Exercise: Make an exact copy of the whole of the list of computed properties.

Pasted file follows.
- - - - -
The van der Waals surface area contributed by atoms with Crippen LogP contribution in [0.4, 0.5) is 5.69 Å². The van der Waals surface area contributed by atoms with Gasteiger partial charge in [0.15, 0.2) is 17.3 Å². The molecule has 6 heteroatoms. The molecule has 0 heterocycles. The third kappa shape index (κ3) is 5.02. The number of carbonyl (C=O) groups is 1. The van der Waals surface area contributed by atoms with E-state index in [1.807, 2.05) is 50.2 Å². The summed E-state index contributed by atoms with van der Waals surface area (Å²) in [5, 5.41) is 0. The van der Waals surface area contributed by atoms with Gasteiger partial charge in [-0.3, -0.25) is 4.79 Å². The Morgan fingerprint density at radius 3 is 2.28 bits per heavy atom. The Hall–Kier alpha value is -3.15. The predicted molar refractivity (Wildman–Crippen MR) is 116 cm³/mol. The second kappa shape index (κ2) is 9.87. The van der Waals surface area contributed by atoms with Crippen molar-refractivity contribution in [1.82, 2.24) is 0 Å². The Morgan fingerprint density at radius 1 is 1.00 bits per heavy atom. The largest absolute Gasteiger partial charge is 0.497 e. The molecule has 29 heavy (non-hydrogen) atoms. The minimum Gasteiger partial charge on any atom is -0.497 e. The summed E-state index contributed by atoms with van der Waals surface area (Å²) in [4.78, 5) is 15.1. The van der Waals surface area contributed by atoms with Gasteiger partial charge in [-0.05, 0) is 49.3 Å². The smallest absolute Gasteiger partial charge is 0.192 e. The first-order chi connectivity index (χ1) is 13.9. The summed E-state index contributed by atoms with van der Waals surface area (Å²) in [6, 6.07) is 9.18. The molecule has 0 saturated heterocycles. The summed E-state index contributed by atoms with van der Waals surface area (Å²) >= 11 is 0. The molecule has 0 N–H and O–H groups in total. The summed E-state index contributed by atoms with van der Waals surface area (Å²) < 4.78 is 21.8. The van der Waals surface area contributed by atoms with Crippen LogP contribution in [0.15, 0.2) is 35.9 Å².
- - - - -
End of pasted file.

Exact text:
The van der Waals surface area contributed by atoms with Crippen LogP contribution in [0.4, 0.5) is 5.69 Å². The van der Waals surface area contributed by atoms with Gasteiger partial charge in [0.15, 0.2) is 17.3 Å². The molecule has 6 heteroatoms. The molecule has 0 heterocycles. The third kappa shape index (κ3) is 5.02. The number of carbonyl (C=O) groups is 1. The van der Waals surface area contributed by atoms with E-state index in [1.807, 2.05) is 50.2 Å². The summed E-state index contributed by atoms with van der Waals surface area (Å²) in [5, 5.41) is 0. The van der Waals surface area contributed by atoms with Gasteiger partial charge in [-0.3, -0.25) is 4.79 Å². The Morgan fingerprint density at radius 3 is 2.28 bits per heavy atom. The Hall–Kier alpha value is -3.15. The predicted molar refractivity (Wildman–Crippen MR) is 116 cm³/mol. The second kappa shape index (κ2) is 9.87. The van der Waals surface area contributed by atoms with Crippen molar-refractivity contribution in [1.82, 2.24) is 0 Å². The Morgan fingerprint density at radius 1 is 1.00 bits per heavy atom. The largest absolute Gasteiger partial charge is 0.497 e. The molecule has 29 heavy (non-hydrogen) atoms. The minimum Gasteiger partial charge on any atom is -0.497 e. The summed E-state index contributed by atoms with van der Waals surface area (Å²) in [4.78, 5) is 15.1. The van der Waals surface area contributed by atoms with Gasteiger partial charge in [-0.05, 0) is 49.3 Å². The smallest absolute Gasteiger partial charge is 0.192 e. The first-order chi connectivity index (χ1) is 13.9. The summed E-state index contributed by atoms with van der Waals surface area (Å²) in [6, 6.07) is 9.18. The molecule has 0 saturated heterocycles. The summed E-state index contributed by atoms with van der Waals surface area (Å²) >= 11 is 0. The molecule has 0 N–H and O–H groups in total. The summed E-state index contributed by atoms with van der Waals surface area (Å²) < 4.78 is 21.8. The van der Waals surface area contributed by atoms with Crippen LogP contribution in [0.15, 0.2) is 35.9 Å².